Snack Shack was owned by Vernon and Opal Walburn from the 1920s to the early
1950s. It was a restaurant that sold "fast food" (in the days before
McDonald’s) of hamburgers and ice cream and "ice cold soda
There was a beach located in front of the Shack; that
was part of the property. There were diving boards at the beach, as well as a
toboggan slide. The slide was enormous; it extended above the roof of the Shack.
The slider would climb two flights of stairs and slide down the slide on a
toboggan. They would shoot out in the middle of Big Barbee Lake.
The dance hall was always crowded with local teenagers and
young adults, and sometimes movies were shown there, free of charge. The Shack
was located across the street and down the lane from the Tumble Inn.
Today, the area is filled with trailers, with a private
beach at the end of the lane where the Shack used to be located.
"The Snack Shack at the end of the lane"
We had the Snack Shack down at the lake. We would go down there to dance, and we
would really have a good time there. When the Shack was down there, there was
just a few cottages, not too many, and there was a lot of empty spaces. You’d
go right down the lane, and we had a dance hall at the end of the Shack and the
jukebox (we’d call it a "capehart" music player) would play music,
and we would have dances and sometimes on Friday nights, we’d have square
dances there. P.V. Sheridan: I remember distinctly that jukebox having Glenn
Miller on it. Betty: It had everyone on it, P.V. P.V. : It had pinball machines, and it had good hamburgers and
those great big coolers that pop sat in. Betty: We had all kinds of ice cream; it really was the best ice cream. I used to make
good ice cream cones; I could hold six of them in my hand. I did! P.V.: You made good milkshakes, too. Betty: I made better ones when Maimie Fritz wasn’t down there because she
wouldn’t let me put all that ice cream in them. When she wasn’t down there,
I’d make good ones. P.V.: Who were the Fritz’s? Betty: Well, they were in business with Dad. Fritz and Walburn. Then they
had a falling out over that girl falling off the slide and getting hurt.
Betty Walburn (Sheridan) and Mary
White (Brindle) outside of the Shack. The back of this picture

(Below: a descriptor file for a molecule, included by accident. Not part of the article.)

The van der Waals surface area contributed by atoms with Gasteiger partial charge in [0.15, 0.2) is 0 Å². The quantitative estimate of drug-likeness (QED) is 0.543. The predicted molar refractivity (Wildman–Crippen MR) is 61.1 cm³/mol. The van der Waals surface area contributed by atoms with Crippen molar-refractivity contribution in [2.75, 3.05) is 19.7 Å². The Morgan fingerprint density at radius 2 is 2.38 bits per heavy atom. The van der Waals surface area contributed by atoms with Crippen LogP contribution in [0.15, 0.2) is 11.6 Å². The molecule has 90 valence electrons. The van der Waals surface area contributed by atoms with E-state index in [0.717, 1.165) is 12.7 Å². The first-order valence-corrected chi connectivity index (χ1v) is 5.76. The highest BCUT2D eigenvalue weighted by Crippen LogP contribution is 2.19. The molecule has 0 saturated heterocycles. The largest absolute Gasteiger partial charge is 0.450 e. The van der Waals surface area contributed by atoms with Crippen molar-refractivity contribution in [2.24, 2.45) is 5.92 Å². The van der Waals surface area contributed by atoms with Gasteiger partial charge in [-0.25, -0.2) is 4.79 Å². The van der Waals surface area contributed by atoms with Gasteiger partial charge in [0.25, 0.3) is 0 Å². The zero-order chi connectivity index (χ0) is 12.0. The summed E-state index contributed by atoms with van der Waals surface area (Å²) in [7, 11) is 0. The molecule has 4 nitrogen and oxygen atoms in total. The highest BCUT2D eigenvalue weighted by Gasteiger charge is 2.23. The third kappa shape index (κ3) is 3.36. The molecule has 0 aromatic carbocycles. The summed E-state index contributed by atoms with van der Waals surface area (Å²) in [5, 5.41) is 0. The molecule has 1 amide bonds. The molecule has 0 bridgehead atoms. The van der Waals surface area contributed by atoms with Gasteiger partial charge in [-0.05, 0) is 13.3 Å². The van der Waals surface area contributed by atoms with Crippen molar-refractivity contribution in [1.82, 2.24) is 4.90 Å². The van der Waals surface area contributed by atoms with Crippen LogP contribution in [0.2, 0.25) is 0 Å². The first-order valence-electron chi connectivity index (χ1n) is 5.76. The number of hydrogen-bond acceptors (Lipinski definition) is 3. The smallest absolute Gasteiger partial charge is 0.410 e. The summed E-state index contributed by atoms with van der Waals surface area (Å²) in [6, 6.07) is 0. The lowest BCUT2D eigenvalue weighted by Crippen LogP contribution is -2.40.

reads, "Miss Mary E. White, Warsaw, Indiana, Mary and Betty and Dog
friend of ours."
in the Bathing Beach outside of the Shack. The caption on the
picture actually reads "Barbee Beach 1939" (even though it looks
like "1929" on the scan).
Betty: We had a free movie on Sunday nights, and you couldn’t get up and down the
lane. The movie would be projected down by the Shack, and we’d have an
intermission so people could go buy ice cream cones. They [the movies] weren’t
the best, but people didn’t care; people didn’t have money then; they could
go see those movies for free. It was kind of fun. Sometimes they would show two
movies: one by the Shack and one by the hotel. P.V.: I remember when they also showed movies on the side of The Question
Mark. They didn’t have a screen; they just projected them on the side of the
"Boat comes too near to slide"
Betty: You had to carry up
the sled up two flights of stairs to go down that slide. You had to put the sled
on, and then you went down. You had to ring a bell when you were going down the
slide, and the boats weren’t supposed to come in that far. The sled would go
clear out in the water and it was fun. I went down the slide once, and I rang
the bell. But this boat came in anyway, and I hit it, and I hurt my foot bad,
but there was nothing I could do about it.
Teenagers frequently visited the
Shack. Pictured here are Norma Clifford, Martha Jeanne Schrader,
Ruthann Clifford, and Max Bodkins.
liked the Shack, too.
"Slide torn down because of accident"
Betty: There was a girl who
fell off the slide, but she didn’t die. She sued us for everything, and that’s
why the slide was torn down. And that’s the truth.
"Snack Shack sold because of diving board accident"
P.V.: There was a big dance
hall at the end of the lane; it was called The Snack Shack. We owned that
property as well; it was between two swamps. But it was a very popular dancing
area; kids from all over would come to dance there on Friday and Saturday
nights. It was sold by our family after a boy got hurt on the diving board that
my grandpa owned. He broke his neck, they sued, we had to sell the property to
pay off the law suit. Even though there were signs that said "Dive at your
own risk" he did it anyway and broke his neck. That happened about 1951. He
didn’t die; he was paralyzed. The Shack existed under other owners until about
1969, and I went there all the time. The slide was torn down, though, and the
diving board was torn down. Mom worked there from about 1929 till it closed.
view of the Shack.
"Ghost of accident victim still haunts Shack site" Bob Sheridan: There used to
be a slide up at the lakes. And there were all kinds of signs that said not to
stand up on the sled, slide at your own risk, and so forth. Anyway, this girl
got up on it, and she was going down the slide standing up, which was against
the rules, and she didn’t have the sled on the slide right. She fell off and
broke her neck and died. She screamed when she came down: "Aaaahhhh!!!---Boom!"
There were two cottages on either side of the Shack. The slide was torn down,
but for years people (who lived in the cottages) would swear that in the middle
of the night, they would hear a sled going down the slide (which they didn’t
even know existed), and a scream.